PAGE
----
Mobile experts disagree on who should protect privacy

A privacy consultant calls on app developers to be more responsible, while a developer points to app marketplace operators

Users of mobile apps need more information about the ways those apps use their personal information, a group of experts agreed Thursday, but they didn't agree on who is most responsible for protecting user privacy.

Apple and Google can better police their app marketplaces, although both companies have several good privacy protections, said Todd Moore, founder of app vendor TMSoft, during a discussion on mobile app privacy at the State of the Mobile Net conference in Washington, D.C. The operators of the iPhone and Android app marketplaces are in the best position to enforce privacy controls and set rules limiting the amount of information apps can collect, he said.

One app marketplace required Moore's sound app to have access to information about whether the phone was being used for a voice call, so that the app could turn off sounds during a call. Some TMSoft customers have questioned why the app wants that access, Moore said. "I don't want that level of access," he added.

But Ashkan Soltani, an independent security and privacy researcher, said app developers bear most of the responsibility for protecting privacy. App developers need to police themselves, given that many consumers don't understand the privacy implications of the apps they download, he said.

App developers must embrace a set of standard privacy practices going forward, Soltani said.

Panelists debated Girls Around Me, an iPhone app that alerted users to nearby women, or men, who shared their location on Foursquare. App maker SMS Services voluntarily pulled the app about a month ago after concerns about stalking.

"We can try to exercise some maturity in app development," Soltani said.

One a scale of one to 10, Girls Around Me was "a 10 creepy," said Sarah Hudgins, public policy director at the Interactive Advertising Bureau, an online advertising trade group.

Moore agreed that the app was creepy, but said several other apps use user-generated Foursquare check-in information to connect people. "What is wrong with displaying publicly available information?" he said. "Who's at fault for that?"

If U.S. policy makers count solely on app developers to protect privacy, there will always be renegade developers who seek to exploit privacy, Moore added.

Hudgins called on a wider effort to protect privacy, including developers, mobile carriers, app marketplace operators and consumers. "This is a shared responsibility," she said. "At the end of the day, this has to be a community effort."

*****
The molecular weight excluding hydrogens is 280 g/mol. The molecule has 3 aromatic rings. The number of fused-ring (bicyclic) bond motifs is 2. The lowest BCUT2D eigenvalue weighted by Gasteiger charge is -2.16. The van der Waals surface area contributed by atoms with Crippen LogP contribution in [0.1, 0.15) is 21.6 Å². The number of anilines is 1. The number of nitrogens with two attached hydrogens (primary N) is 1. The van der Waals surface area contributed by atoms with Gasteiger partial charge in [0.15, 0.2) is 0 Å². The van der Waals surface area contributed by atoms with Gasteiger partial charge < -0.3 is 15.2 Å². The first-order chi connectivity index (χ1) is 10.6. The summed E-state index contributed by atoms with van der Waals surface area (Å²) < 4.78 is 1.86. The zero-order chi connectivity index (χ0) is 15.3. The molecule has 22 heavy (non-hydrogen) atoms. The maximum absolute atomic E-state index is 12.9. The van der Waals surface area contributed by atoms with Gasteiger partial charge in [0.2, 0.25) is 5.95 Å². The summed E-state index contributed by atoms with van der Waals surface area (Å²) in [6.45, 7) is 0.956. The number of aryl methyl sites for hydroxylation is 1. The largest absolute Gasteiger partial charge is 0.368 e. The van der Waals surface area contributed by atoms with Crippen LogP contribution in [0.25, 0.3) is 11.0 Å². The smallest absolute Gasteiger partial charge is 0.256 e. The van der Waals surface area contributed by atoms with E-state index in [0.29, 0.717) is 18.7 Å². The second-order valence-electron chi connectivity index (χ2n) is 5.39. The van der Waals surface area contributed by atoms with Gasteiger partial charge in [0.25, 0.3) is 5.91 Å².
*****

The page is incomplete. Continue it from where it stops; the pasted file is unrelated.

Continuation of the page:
More detailed privacy notices, including why apps are collecting personal data, are needed, said Patricia Poss, chief of the mobile technology unit at the U.S. Federal Trade Commission. The Girls Around Me case illustrated the point that many users of Web service and mobile apps don't know all the ways their information will be used, she said.

"A big piece of this is the invisible collection [of personal data] that consumers cannot see," she said.

Grant Gross covers technology and telecom policy in the U.S. government for The IDG News Service. Follow Grant on Twitter at GrantGross. Grant's e-mail address is grant_gross@idg.com.

Join the newsletter!

Or

Sign up to gain exclusive access to email subscriptions, event invitations, competitions, giveaways, and much more.

Membership is free, and your security and privacy remain protected. View our privacy policy before signing up.

Error: Please check your email address.
Keep up with the latest tech news, reviews and previews by subscribing to the Good Gear Guide newsletter.

Grant Gross

IDG News Service
Show Comments

Essentials

Brother MFC-L3745CDW Colour Laser Multifunction

Learn more >

Mobile

Exec

Sony WH-1000XM4 Wireless Noise Cancelling Headphones

Learn more >

Budget

Back To Business Guide

Click for more ›

Most Popular Reviews

Latest Articles

Resources

PCW Evaluation Team

Tom Pope

Dynabook Portégé X30L-G

Ultimately this laptop has achieved everything I would hope for in a laptop for work, while fitting that into a form factor and weight that is remarkable.

Tom Sellers

MSI P65

This smart laptop was enjoyable to use and great to work on – creating content was super simple.

Lolita Wang

MSI GT76

It really doesn’t get more “gaming laptop” than this.

Jack Jeffries

MSI GS75

As the Maserati or BMW of laptops, it would fit perfectly in the hands of a professional needing firepower under the hood, sophistication and class on the surface, and gaming prowess (sports mode if you will) in between.

Taylor Carr

MSI PS63

The MSI PS63 is an amazing laptop and I would definitely consider buying one in the future.

Christopher Low

Brother RJ-4230B

This small mobile printer is exactly what I need for invoicing and other jobs such as sending fellow tradesman details or step-by-step instructions that I can easily print off from my phone or the Web.

Featured Content

Don’t have an account? Sign up here

Don't have an account? Sign up now

Forgot password?